UP stops selling disposable plastic water bottles to help environment

UP stops selling disposable plastic water bottles to help environment

UP stops selling disposable plastic water bottles to help environment

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by Teresa Blackman

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kgw.com

Posted on January 26, 2010 at 1:32 PM

Updated Tuesday, Jan 26 at 1:48 PM

PORTLAND -- In a move to make its campus more environmentally friendly, the University of Portland said it will no longer sell or use disposable plastic water bottles.

The change was made effective Feb 1, making the University of Portland the first college or university on the West Coast to eliminate disposable plastic water bottles. UP joins over 20 schools nationwide also making the change.

Now students, faculty and staff will instead be encouraged to drink tap water and use reusable water containers.

“The University of Portland takes seriously its commitment to being a good steward of the planet,” said University President Rev. E. William Beauchamp, C.S.C. “This will not only reduce the amount of waste generated on our campus but will help focus attention on the critical issues of sustainability and water rights.”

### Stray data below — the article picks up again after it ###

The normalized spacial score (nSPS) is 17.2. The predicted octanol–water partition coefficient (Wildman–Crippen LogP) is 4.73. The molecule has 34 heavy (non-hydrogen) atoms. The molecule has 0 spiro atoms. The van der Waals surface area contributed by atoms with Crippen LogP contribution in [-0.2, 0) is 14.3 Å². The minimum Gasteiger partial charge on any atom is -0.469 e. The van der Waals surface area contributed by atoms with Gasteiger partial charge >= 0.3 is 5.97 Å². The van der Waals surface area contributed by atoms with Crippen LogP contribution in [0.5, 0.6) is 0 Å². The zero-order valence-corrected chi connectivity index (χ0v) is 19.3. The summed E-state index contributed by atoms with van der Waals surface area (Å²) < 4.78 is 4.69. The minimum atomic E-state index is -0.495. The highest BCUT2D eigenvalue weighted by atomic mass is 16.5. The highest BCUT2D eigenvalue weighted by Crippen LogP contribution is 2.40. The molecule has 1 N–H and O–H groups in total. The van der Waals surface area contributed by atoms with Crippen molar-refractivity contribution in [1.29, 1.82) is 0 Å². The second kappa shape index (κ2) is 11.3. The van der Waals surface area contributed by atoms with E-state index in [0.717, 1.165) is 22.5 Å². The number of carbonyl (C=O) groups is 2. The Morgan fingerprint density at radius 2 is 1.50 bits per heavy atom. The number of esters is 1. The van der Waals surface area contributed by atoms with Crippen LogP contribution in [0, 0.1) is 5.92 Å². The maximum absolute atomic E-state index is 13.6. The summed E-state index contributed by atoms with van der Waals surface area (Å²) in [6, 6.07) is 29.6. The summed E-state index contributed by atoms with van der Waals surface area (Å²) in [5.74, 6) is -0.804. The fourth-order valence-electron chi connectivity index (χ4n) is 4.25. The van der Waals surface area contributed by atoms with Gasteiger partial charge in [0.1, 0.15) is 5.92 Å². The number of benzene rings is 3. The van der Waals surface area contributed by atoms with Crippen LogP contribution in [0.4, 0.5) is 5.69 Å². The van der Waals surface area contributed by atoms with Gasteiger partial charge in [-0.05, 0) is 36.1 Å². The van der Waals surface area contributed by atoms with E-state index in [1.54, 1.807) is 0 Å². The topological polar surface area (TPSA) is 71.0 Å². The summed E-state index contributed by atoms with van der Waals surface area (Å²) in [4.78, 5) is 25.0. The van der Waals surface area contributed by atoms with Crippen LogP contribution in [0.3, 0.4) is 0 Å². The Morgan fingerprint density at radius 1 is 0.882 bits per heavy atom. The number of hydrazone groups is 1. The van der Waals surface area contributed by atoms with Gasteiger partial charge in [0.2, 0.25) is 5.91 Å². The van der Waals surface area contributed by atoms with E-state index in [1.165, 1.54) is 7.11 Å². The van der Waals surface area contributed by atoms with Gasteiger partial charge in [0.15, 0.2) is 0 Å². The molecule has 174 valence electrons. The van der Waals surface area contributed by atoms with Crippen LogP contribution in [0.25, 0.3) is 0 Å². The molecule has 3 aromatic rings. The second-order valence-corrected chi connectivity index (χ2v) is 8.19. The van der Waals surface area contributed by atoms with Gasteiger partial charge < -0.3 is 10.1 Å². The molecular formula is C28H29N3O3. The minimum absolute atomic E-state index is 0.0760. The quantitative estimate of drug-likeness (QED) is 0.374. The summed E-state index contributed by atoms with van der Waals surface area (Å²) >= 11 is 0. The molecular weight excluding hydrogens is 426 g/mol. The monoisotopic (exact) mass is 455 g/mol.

In 2009, the University of Portland used 53,112 disposable plastic water bottles. According to industry research, less than 25 percent of disposable plastic water bottles are recycled. Much of the water contained in disposable plastic bottles comes from distant locations, requiring a large environmental cost to bail, ship and transport the bottles, UP officials said.

The University’s food service provider will no longer sell disposable plastic water bottles at The Cove, a University café, campus vending machines and at concessions stands at athletic events. 

“It’s something we need to do,” said Bon Appétit general manager Kirk Mustain. “It’s a goal that is attainable, and water is becoming a key issue worldwide. Sustainability is important on our campus and for Bon Appétit.”

The move to eliminate disposable plastic water bottles comes just two months before the University hosts Confluences: Water & Justice, a three-day conference from March 26-28. The conference will bring together some of the nation’s leading experts to examine various perspectives on water, including environmental justice, protection, science, theology, business, history, law and the Native American perspective. For more information on the upcoming conference, click on the UP Web site.

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